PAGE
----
Several weeks ago I was privileged to travel to Washington, DC, as part of an organized “Advocacy Day.” During this trip, I met with lawmakers and their staff to discuss issues important to radiation oncology and medicine. As in previous years, a large percent of our discussions were focused on repeal of the Sustainable Growth Rate (SGR). The SGR calculates Medicare reimbursement rates for physicians based on a flawed formula—and if unchecked, would result in massive cuts in reimbursements for all physicians who see Medicare patients. Just 3 days after my visit, the House of Representatives passed legislation to repeal and replace the SGR, with an overwhelming bipartisan majority. After passage by the Senate, it has since been signed into law by the president.
After I returned from my trip, a colleague asked me if my advocacy efforts contributed to the successful repeal of the SGR by the House of Representatives. I recognize that my individual advocacy efforts had a negligible impact on the total effort to repeal the SGR, but traveling to Washington to advocate for the interests of our specialty and for our patients is critically important. Below are the 5 most important reasons why advocacy matters:
1. Continuity. Legislation is a long game. For the most part, laws are not written and passed overnight. When legislation successfully becomes law, it is often the result of months or even years of behind-the-scenes efforts. In order to influence this process, regular visits with your representatives and their staff members will help remind them of issues that are important to their constituents (who are your patients). A professional, long-term, and continuous lobbying presence is vital to maximize chances of successfully promoting a legislative agenda.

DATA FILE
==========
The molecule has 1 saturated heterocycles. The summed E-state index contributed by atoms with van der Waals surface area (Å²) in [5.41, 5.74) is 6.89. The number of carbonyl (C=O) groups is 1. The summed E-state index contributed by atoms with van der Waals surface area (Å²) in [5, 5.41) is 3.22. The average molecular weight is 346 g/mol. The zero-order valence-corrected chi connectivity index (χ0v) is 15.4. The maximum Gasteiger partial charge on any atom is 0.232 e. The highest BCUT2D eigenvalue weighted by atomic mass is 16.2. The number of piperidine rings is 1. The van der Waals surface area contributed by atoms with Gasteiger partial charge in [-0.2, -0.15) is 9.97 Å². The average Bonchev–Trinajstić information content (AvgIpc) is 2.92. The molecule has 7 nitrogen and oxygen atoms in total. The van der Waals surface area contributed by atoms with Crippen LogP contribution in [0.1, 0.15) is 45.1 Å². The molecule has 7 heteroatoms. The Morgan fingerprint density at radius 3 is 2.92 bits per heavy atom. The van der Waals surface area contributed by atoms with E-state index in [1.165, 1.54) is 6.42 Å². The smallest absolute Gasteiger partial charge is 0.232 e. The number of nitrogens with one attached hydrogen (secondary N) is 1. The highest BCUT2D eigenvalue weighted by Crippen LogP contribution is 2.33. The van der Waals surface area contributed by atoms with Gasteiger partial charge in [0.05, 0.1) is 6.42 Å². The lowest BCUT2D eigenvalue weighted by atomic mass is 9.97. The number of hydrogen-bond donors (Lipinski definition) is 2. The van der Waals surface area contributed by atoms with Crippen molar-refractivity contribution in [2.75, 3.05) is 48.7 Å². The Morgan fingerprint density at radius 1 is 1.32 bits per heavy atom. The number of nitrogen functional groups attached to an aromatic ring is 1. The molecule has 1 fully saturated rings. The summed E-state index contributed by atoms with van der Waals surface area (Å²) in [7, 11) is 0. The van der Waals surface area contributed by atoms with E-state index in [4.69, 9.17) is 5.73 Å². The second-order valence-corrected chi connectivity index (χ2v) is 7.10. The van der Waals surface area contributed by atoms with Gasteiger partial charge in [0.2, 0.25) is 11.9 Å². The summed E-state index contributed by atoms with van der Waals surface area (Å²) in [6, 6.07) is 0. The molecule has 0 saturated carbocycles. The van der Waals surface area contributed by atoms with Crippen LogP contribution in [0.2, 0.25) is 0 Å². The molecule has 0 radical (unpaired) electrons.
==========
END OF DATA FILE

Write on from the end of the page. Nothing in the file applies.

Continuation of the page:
2. Relationships. Developing personal relationships with your congressmen and their staff is invaluable. Meeting regularly with your representatives helps to establish yourself as more than just a constituent or voter but also a person who is aware of the political process and how this relates to cancer care in the community. When legislation comes to the floor for a vote in the House or Senate, you may be surprised to find that your input carries substantial weight with how your congressman or senator votes.
3. Politics. A potential barrier to participating in advocacy is that some may feel either disgusted by partisan gridlock or disinterested in politics in general. Advocacy isn’t about politics, elections, or being a Republican or Democrat. Advocacy is about making sure that our lawmakers enact the best healthcare policies for our patients. It’s important to remember that even if you didn’t vote for your congressman or senator, they still represent you and your patients—and your voice matters.
4. Duty. As physicians, our first duty is to our patients. In the office, this is rather simple—we follow the Hippocratic Oath of “do no harm,” and we recommend what we think is best for our patients based on our training and experience. Legislation can harm our patients by impeding access to care or help our patients by facilitating access to care. For example, the recent passage of the SGR law will prevent massive cuts to reimbursement that would have resulted in many doctors no longer accepting Medicare patients—which would have harmed untold numbers of patients. Just as we have a duty to our patients in the clinic, we also have a duty to advocate for laws that benefit patients’ health.
5. Opportunity. Going to Washington, DC, meeting with congressmen, senators, and staffers, and getting a sense of how our government functions is a unique experience. We live in a country where we have the freedom to participate in our own government—this is a freedom not shared by many people in the world. We would be remiss if we did not take advantage of this opportunity to promote legislation to benefit our patients and save lives.